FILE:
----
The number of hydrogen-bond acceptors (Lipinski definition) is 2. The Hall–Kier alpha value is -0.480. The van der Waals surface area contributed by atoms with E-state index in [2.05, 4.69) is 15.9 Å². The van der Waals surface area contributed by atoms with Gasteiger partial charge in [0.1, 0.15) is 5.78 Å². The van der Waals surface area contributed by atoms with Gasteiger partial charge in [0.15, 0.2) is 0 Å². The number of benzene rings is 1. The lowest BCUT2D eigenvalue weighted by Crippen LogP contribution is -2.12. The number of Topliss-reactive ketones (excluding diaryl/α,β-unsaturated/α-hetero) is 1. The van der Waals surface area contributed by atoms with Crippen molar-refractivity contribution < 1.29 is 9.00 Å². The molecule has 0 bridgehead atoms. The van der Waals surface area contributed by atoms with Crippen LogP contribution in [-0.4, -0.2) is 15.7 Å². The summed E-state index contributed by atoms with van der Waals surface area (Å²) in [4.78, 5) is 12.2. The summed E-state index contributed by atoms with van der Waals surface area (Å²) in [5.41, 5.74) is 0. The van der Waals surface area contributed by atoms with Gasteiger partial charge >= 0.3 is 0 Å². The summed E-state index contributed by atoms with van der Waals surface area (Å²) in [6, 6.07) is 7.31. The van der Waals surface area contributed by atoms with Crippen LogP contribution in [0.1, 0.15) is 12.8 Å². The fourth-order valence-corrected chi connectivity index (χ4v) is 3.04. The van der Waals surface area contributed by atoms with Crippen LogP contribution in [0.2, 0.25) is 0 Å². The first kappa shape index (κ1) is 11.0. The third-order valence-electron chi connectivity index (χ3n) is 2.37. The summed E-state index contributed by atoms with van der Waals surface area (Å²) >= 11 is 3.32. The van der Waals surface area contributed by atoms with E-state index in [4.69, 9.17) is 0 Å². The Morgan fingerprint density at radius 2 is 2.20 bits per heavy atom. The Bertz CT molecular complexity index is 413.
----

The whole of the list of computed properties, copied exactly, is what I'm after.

The number of hydrogen-bond acceptors (Lipinski definition) is 2. The Hall–Kier alpha value is -0.480. The van der Waals surface area contributed by atoms with E-state index in [2.05, 4.69) is 15.9 Å². The van der Waals surface area contributed by atoms with Gasteiger partial charge in [0.1, 0.15) is 5.78 Å². The van der Waals surface area contributed by atoms with Gasteiger partial charge in [0.15, 0.2) is 0 Å². The number of benzene rings is 1. The lowest BCUT2D eigenvalue weighted by Crippen LogP contribution is -2.12. The number of Topliss-reactive ketones (excluding diaryl/α,β-unsaturated/α-hetero) is 1. The van der Waals surface area contributed by atoms with Crippen molar-refractivity contribution < 1.29 is 9.00 Å². The molecule has 0 bridgehead atoms. The van der Waals surface area contributed by atoms with Crippen LogP contribution in [-0.4, -0.2) is 15.7 Å². The summed E-state index contributed by atoms with van der Waals surface area (Å²) in [4.78, 5) is 12.2. The summed E-state index contributed by atoms with van der Waals surface area (Å²) in [5.41, 5.74) is 0. The van der Waals surface area contributed by atoms with Gasteiger partial charge >= 0.3 is 0 Å². The summed E-state index contributed by atoms with van der Waals surface area (Å²) in [6, 6.07) is 7.31. The van der Waals surface area contributed by atoms with Crippen LogP contribution in [0.1, 0.15) is 12.8 Å². The fourth-order valence-corrected chi connectivity index (χ4v) is 3.04. The van der Waals surface area contributed by atoms with Crippen LogP contribution in [0.2, 0.25) is 0 Å². The first kappa shape index (κ1) is 11.0. The third-order valence-electron chi connectivity index (χ3n) is 2.37. The summed E-state index contributed by atoms with van der Waals surface area (Å²) >= 11 is 3.32. The van der Waals surface area contributed by atoms with E-state index in [4.69, 9.17) is 0 Å². The Morgan fingerprint density at radius 2 is 2.20 bits per heavy atom. The Bertz CT molecular complexity index is 413.